Unguided One Day Hikes From Cusco City Center
The best part about living in Cusco is that there are hikes you can do straight from Plaza de Armas in the city center. There’s no need to hire tours or take long drives up into the mountains for these hikes from Cusco to explore the nature surrounding the town.
The first hike from Cusco begins in the city center. This hike will take you to Chacan Cave, Balcon del Diablo, and the Temple of the Moon.
There are three different ways to do the hike…
The First Option is Via Cristo Rey
Begin this hike from Cusco in Plaza de Armas. Take the road that runs along the right side of the Cathedral, and turn left on Choqechaka road. Walk along the road and then take a right on the Atoc’sekuchi staircase. Good luck. This staircase isn’t for the faint of heart. It’s actually the toughest part of the hike, and will definitely get your heart racing! If you brave it, though, you’ll be rewarded with increasingly amazing views of Cusco as you climb.
Keep trucking along until you reach a main road, where you will turn left. Walk along the road for a few minutes, and you’ll see the Cristo Rey statue. You can take a few different paths to check it out and enjoy the view from the mound.
Afterwards, walk back out to the main road and continue along it. You’ll pass entrances to Sacsayhuaman and eventually come to a crossroads. Take the sharp right, and continue up the road along the switchbacks.
After about 15 minutes, you’ll come to another crossroads, where your road dead ends. Turn left, and almost immediately on your right side you’ll see a large group of horses. From here you have two choices: walk or ride.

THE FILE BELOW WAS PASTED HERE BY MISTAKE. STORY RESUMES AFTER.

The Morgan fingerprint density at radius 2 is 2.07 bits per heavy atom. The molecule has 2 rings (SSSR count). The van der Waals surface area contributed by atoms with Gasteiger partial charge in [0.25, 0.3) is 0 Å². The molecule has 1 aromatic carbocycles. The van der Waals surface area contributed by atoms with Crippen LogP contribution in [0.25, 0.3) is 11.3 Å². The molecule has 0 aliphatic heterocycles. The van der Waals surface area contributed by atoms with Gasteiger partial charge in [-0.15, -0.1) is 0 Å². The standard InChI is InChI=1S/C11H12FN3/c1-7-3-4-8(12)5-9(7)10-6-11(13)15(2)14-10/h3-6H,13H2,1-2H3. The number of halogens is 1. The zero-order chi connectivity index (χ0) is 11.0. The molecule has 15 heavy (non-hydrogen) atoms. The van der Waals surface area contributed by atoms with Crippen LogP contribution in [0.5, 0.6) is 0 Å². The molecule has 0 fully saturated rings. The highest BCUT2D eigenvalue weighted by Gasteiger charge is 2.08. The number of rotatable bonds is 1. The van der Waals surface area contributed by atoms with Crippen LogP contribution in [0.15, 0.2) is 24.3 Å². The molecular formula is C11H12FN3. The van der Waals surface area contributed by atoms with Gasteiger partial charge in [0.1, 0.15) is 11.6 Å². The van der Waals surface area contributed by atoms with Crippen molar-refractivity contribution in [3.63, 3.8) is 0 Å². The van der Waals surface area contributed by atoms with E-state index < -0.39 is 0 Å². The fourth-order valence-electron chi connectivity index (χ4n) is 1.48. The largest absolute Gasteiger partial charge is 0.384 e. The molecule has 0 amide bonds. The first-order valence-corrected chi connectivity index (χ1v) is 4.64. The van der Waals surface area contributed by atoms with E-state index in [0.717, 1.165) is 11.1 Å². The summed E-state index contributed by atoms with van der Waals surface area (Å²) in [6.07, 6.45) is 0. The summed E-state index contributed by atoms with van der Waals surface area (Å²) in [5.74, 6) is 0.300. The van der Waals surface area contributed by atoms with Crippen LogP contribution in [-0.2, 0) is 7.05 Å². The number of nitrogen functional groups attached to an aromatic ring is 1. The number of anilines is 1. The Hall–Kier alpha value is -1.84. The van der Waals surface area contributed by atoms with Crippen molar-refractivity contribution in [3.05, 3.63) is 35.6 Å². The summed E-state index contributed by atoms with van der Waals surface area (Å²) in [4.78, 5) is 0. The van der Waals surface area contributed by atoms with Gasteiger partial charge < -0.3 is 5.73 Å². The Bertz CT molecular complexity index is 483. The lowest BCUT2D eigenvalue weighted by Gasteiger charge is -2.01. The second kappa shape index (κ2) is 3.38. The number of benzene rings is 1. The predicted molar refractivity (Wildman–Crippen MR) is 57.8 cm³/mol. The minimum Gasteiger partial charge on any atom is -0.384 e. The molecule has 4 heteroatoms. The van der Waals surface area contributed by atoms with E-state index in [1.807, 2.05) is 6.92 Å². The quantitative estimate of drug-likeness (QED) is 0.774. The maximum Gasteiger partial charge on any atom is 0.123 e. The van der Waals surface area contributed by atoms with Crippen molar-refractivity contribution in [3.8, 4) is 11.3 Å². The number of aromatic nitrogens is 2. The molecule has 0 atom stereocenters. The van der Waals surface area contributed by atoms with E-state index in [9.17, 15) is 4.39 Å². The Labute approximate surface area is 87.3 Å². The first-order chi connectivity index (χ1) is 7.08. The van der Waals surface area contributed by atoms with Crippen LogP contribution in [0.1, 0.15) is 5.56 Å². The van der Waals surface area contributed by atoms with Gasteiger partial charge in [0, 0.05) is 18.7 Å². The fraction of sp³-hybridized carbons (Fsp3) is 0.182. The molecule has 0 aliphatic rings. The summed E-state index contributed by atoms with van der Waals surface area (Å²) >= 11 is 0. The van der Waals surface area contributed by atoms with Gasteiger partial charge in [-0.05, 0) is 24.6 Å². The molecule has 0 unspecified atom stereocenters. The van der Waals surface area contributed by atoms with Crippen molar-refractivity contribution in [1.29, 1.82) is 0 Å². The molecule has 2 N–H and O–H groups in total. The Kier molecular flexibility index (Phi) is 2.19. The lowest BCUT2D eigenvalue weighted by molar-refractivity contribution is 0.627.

We chose to ride, and paid 35 soles each ($12 usd) for a 2.5 hour ride to the Chacan Cave and Temple of the Moon. I highly recommend this option. The horses were calm and looked well taken care of.
If you choose to walk, you can stop at the horses and ask for directions if your Spanish is good. Or, just continue up the road past the horses. On the left side, there is a sign with a beaten path right behind it where all the horses cross to begin the walk to the cave. Cross here and climb the hill to begin the trek.
The path is very obvious in some places, but in others, it seemed to disappear into a field or hillside, only to reappear again on the other side. I personally would not recommend walking if you have your heart set on reaching the cave, because it will be difficult to find. However, if you’re on a budget and don’t want to pay for the horses, this is still an awesome trek. Even if you don’t make it to the cave, the views are absolutely incredible, so it’s certainly worth the attempt. This blog and this write up both have some walking directions you can check out
If you hike, continue until you see a large rock face. Descend into the grassy field and the cave entrance to Balcon de Diablo, which has a view of Cusco, is directly across from the rock face. A river runs into the cave, so if it’s been raining, the water may be too high to enter it.